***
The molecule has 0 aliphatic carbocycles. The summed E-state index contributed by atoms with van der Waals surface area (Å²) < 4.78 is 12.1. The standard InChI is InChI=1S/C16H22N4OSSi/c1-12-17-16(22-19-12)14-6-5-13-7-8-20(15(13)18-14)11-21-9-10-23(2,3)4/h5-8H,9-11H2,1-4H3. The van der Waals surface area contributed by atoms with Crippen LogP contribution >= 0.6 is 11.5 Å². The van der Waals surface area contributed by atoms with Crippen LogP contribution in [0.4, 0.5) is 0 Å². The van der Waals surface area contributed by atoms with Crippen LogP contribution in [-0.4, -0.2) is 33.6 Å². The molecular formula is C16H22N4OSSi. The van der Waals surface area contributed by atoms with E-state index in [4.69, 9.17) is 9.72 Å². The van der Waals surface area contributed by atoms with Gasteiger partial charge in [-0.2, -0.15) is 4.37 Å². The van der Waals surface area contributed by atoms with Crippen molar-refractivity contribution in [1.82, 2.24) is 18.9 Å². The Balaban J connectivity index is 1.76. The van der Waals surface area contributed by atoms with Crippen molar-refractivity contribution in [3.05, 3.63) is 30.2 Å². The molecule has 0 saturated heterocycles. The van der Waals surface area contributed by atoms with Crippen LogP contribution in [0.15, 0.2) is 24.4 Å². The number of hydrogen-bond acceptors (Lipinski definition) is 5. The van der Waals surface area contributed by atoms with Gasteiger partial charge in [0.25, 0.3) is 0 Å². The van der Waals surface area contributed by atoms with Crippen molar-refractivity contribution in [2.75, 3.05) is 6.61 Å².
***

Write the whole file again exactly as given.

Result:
The molecule has 0 aliphatic carbocycles. The summed E-state index contributed by atoms with van der Waals surface area (Å²) < 4.78 is 12.1. The standard InChI is InChI=1S/C16H22N4OSSi/c1-12-17-16(22-19-12)14-6-5-13-7-8-20(15(13)18-14)11-21-9-10-23(2,3)4/h5-8H,9-11H2,1-4H3. The van der Waals surface area contributed by atoms with Crippen LogP contribution >= 0.6 is 11.5 Å². The van der Waals surface area contributed by atoms with Crippen LogP contribution in [0.4, 0.5) is 0 Å². The van der Waals surface area contributed by atoms with Crippen LogP contribution in [-0.4, -0.2) is 33.6 Å². The molecular formula is C16H22N4OSSi. The van der Waals surface area contributed by atoms with E-state index in [4.69, 9.17) is 9.72 Å². The van der Waals surface area contributed by atoms with Gasteiger partial charge in [-0.2, -0.15) is 4.37 Å². The van der Waals surface area contributed by atoms with Crippen molar-refractivity contribution in [1.82, 2.24) is 18.9 Å². The Balaban J connectivity index is 1.76. The van der Waals surface area contributed by atoms with Crippen molar-refractivity contribution in [3.05, 3.63) is 30.2 Å². The molecule has 0 saturated heterocycles. The van der Waals surface area contributed by atoms with Crippen LogP contribution in [0.15, 0.2) is 24.4 Å². The number of hydrogen-bond acceptors (Lipinski definition) is 5. The van der Waals surface area contributed by atoms with Gasteiger partial charge in [0.25, 0.3) is 0 Å². The van der Waals surface area contributed by atoms with Crippen molar-refractivity contribution in [2.75, 3.05) is 6.61 Å².